After a strong rise in prices, the world’s commodities markets seem to be losing steam. There are exceptions though. This 10-point guide gives to our outlook for a range of resources, from metals and fossil-fuels to farm produce.
- Commodity prices have doubled since the trough in April 2020, but the momentum has slowed in recent months. This doesn’t look like a repeat of the 2002-08 ‘super-cycle’ when prices soared by 320 per cent: our central case is that global commodity prices edge lower in 2022.
- The Delta variant of COVID-19 has hit global growth and mainland China’s curbs on infrastructure investment and property development have dampened demand for metals. Increasing vaccination will pivot spending from goods back to services, reducing manufacturers’ demand for metals.
- Western economies’ infrastructure programmes are unlikely to offset slowing Chinese commodity demand – as developed nations typically use more recycled materials. The key exception is electric vehicles, and their networks, which support demand for copper and battery commodities, including lithium.
- High commodity prices have boosted mining firms’ profits and national income growth in commodity-driven economies, particularly in Latin America, including Brazil – but less so than in the 2000s super-cycle. However, investment in liquid natural gas and higher expected spending on renewables will support demand for materials such as copper, lithium and cobalt.
- Climate-change policies and changing preferences by corporations and investors are impacting some commodity markets significantly. Many countries are considering carbon border taxes that we think would raise prices of carbon-intensive commodities.
- Fossil-fuels: rapidly shifting climate-change policies are discouraging investment in large-scale fossil-fuel extractive capacity, pushing up these fuels’ prices.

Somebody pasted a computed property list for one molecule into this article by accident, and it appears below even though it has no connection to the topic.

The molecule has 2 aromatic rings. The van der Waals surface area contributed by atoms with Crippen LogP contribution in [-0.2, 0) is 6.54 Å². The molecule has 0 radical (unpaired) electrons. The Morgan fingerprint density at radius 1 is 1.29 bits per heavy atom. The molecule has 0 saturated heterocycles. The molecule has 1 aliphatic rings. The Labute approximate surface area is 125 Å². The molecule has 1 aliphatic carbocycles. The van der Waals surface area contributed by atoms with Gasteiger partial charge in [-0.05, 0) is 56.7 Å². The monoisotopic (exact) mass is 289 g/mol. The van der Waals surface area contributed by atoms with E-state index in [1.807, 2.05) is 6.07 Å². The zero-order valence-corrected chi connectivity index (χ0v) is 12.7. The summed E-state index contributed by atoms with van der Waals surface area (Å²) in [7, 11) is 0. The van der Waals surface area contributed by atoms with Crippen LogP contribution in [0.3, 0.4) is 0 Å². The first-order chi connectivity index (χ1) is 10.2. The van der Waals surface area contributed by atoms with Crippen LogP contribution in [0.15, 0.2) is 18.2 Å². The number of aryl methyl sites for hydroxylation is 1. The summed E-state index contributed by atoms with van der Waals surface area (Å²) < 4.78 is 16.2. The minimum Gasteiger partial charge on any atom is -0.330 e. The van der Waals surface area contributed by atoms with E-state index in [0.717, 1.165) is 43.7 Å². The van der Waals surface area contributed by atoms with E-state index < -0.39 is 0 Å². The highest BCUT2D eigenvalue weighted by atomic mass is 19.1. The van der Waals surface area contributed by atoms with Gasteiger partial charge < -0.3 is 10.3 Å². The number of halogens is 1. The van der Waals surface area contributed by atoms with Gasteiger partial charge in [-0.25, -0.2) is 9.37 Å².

- Oil prices reflect slowing global growth and have been suppressed by OPEC producers increasing supply and the possible return of Iranian oil to the world market. Our central case is that Brent oil edges lower, from an average of USD68 a barrel this year to USD65 in 2022.
- Electric vehicles, supported by government climate goals, are strengthening demand for battery-related commodities. Demand for lithium is expected to triple by 2025 from 2019 levels but increasing supply will limit the price rise. The market for cobalt is likely to remain tight until the world’s largest cobalt mine, in the Congo, returns to production, which is set for 2022.
- Agricultural prices increased strongly as the global economy recovered from the initial pandemic shock. They’ve now fallen back, but weather-related challenges and further swine-flu outbreaks remain a risk.
- Gold has fallen in price this year and the outlook remains particularly sensitive to the US Federal Reserve’s plans for tapering monetary policy. Silver prices have been undercut by gold, but industrial demand is expected to be supportive. And lower demand has hit platinum group metals as supply-chain disruptions for semiconductors weakened car production.
First published 15 September 2021.Would you like to find out more? Click here to read the full report (you must be a subscriber to HSBC Global Research).
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The following analyst(s), economist(s), or strategist(s) who is(are) primarily responsible for this report, including any analyst(s) whose name(s) appear(s) as author of an individual section or sections of the report and any analyst(s) named as the covering analyst(s) of a subsidiary company in a sum-of-the-parts valuation certifies(y) that the opinion(s) on the subject security(ies) or issuer(s), any views or forecasts expressed in the section(s) of which such individual(s) is(are) named as author(s), and any other views or forecasts expressed herein, including any views expressed on the back page of the research report, accurately reflect their personal view(s) and that no part of their compensation was, is or will be directly or indirectly related to the specific recommendation(s) or views contained in this research report: Paul Bloxham
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